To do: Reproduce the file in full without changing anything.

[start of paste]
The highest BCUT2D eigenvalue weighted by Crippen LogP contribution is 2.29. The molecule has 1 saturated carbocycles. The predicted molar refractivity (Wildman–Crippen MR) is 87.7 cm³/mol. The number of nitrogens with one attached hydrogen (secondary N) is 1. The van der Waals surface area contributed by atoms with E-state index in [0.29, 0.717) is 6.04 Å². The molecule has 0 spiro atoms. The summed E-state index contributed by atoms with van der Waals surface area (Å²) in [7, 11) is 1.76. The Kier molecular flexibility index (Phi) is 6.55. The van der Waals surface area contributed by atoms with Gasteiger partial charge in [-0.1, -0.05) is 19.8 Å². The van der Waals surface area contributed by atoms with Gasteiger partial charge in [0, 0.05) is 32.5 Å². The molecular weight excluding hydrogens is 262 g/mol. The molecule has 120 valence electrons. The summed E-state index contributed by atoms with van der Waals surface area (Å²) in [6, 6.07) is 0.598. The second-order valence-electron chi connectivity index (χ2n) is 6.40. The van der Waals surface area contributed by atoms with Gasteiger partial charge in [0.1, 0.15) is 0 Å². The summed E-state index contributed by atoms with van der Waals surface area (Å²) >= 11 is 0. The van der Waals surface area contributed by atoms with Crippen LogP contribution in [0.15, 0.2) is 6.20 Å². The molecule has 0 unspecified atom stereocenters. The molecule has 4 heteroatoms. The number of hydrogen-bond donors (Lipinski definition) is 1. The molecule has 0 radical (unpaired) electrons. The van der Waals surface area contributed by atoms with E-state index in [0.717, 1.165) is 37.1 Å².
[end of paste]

The highest BCUT2D eigenvalue weighted by Crippen LogP contribution is 2.29. The molecule has 1 saturated carbocycles. The predicted molar refractivity (Wildman–Crippen MR) is 87.7 cm³/mol. The number of nitrogens with one attached hydrogen (secondary N) is 1. The van der Waals surface area contributed by atoms with E-state index in [0.29, 0.717) is 6.04 Å². The molecule has 0 spiro atoms. The summed E-state index contributed by atoms with van der Waals surface area (Å²) in [7, 11) is 1.76. The Kier molecular flexibility index (Phi) is 6.55. The van der Waals surface area contributed by atoms with Gasteiger partial charge in [-0.1, -0.05) is 19.8 Å². The van der Waals surface area contributed by atoms with Gasteiger partial charge in [0, 0.05) is 32.5 Å². The molecular weight excluding hydrogens is 262 g/mol. The molecule has 120 valence electrons. The summed E-state index contributed by atoms with van der Waals surface area (Å²) in [6, 6.07) is 0.598. The second-order valence-electron chi connectivity index (χ2n) is 6.40. The van der Waals surface area contributed by atoms with Gasteiger partial charge in [0.1, 0.15) is 0 Å². The summed E-state index contributed by atoms with van der Waals surface area (Å²) >= 11 is 0. The van der Waals surface area contributed by atoms with Crippen LogP contribution in [0.15, 0.2) is 6.20 Å². The molecule has 0 unspecified atom stereocenters. The molecule has 4 heteroatoms. The number of hydrogen-bond donors (Lipinski definition) is 1. The molecule has 0 radical (unpaired) electrons. The van der Waals surface area contributed by atoms with E-state index in [0.717, 1.165) is 37.1 Å².